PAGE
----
Over the years I have definitely seen that the market gods love to fool as many investors as possible. It’s kind of Murphy’s law of investing that things often don’t go as planned.

This is true of the formation of most bear markets, as they emerge when far less than 50% of investors expect that outcome. And just as investors get most pessimistic, it usually turns bullish (climb the wall of worry).

Now let’s look to 2023, where I’ve never seen so many people agree that a recession and a bear market is coming. So the Murphy’s law component could indeed play the other way (soft landing…no recession…new bull on the rise).

Because as funny as the above idea is to think about… I can’t make it any more believable than my 40 years of experience reading the fundamental tea leaves that indicate that the economy and stock market will continue to evolve in early 2023.

So that remains the base case scenario with the contingency plans already outlined in my last comment: Best vs worst case scenario for the stock market.

The shortened version of that plan is to remain bearish for now, but keep a close eye on inflation, economic growth and statements from the Fed. If things improve and we break above the 200-day moving average for the S&P 500 again, then it’s time to shed the bear suit and become more bullish.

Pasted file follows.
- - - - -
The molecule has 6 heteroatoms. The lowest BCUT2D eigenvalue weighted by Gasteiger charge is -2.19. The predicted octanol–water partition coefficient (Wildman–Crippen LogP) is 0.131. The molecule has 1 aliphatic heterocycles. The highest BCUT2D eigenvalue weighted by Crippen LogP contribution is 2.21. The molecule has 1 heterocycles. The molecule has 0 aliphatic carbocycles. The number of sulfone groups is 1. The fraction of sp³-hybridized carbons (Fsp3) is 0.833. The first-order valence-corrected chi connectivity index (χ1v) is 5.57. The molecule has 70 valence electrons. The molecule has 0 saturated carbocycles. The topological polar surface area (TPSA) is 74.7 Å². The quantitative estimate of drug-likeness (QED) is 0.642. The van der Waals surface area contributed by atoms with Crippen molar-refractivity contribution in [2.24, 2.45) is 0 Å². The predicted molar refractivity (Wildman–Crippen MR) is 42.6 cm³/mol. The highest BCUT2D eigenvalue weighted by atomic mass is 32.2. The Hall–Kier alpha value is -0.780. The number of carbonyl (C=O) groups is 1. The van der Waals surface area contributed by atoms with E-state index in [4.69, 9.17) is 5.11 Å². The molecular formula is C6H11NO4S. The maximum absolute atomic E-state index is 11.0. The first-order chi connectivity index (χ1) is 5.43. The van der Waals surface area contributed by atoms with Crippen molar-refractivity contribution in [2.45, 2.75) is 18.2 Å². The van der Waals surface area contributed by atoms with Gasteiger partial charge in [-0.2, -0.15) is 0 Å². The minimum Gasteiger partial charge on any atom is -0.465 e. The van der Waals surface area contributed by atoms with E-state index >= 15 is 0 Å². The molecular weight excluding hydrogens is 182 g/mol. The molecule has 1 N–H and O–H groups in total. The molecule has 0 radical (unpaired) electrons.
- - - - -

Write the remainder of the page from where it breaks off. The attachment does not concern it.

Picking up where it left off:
Turning to the first economic report of the new year, we saw the PMI Manufacturing fall from a weak 47.7 to an anemic 46.2. This is the worst figure since May 2020, when Covid fresh hit the scene and the economy collapsed.

One report does not make a trend. So let’s continue to watch the other notable economic announcements in the coming days such as

1/4 ISM Production and FOMC Minutes

1/6 Government Work Situation & ISM Services

1/12 Consumer Price Index

1/18 Producer Price Index and Retail Sales

The more it indicates that inflation is still too high and/or the economy is faltering…the more bearish the outlook. And vice versa.

So in the future, continue to follow my comments to stay on top of the action in real time and we will make the necessary changes to our trading plan to stay on the right side of the action.

What to do now?

Check out my brand new presentation: “Stock market outlook for 2023” covering:

  • Why 2023 a “Jekyll & Hyde” year for shares
  • 5 warnings indicate the bear will return in early 2023
  • 8 trades to make a profit on the way down
  • Plan to Bottom Fish @ Market Bottom
  • 2 Trades with 100%+ upside potential as new bull emerges
  • And much more!

Watch now: “Stock market outlook 2023” >

Wishing you a world of investment success!

Steve Reitmeister…but everyone calls me Reity (pronounced “Righty”)
CEO, Stock News Network and Editor, Reitmeister Total Return

SPY shares fell $0.26 (-0.07%) in after-hours trading on Tuesday. Year-to-date, SPY is down -0.42% versus a percentage increase in the benchmark S&P 500 index over the same period.

About the author: Steve Reitmeister

Steve is better known to the StockNews audience as “Reity”. Not only is he the CEO of the company, but he also shares his 40 years of investing experience in the Reitmeister Total Return Portfolio. Learn more about Reity’s background, along with links to his most recent articles and stock picks.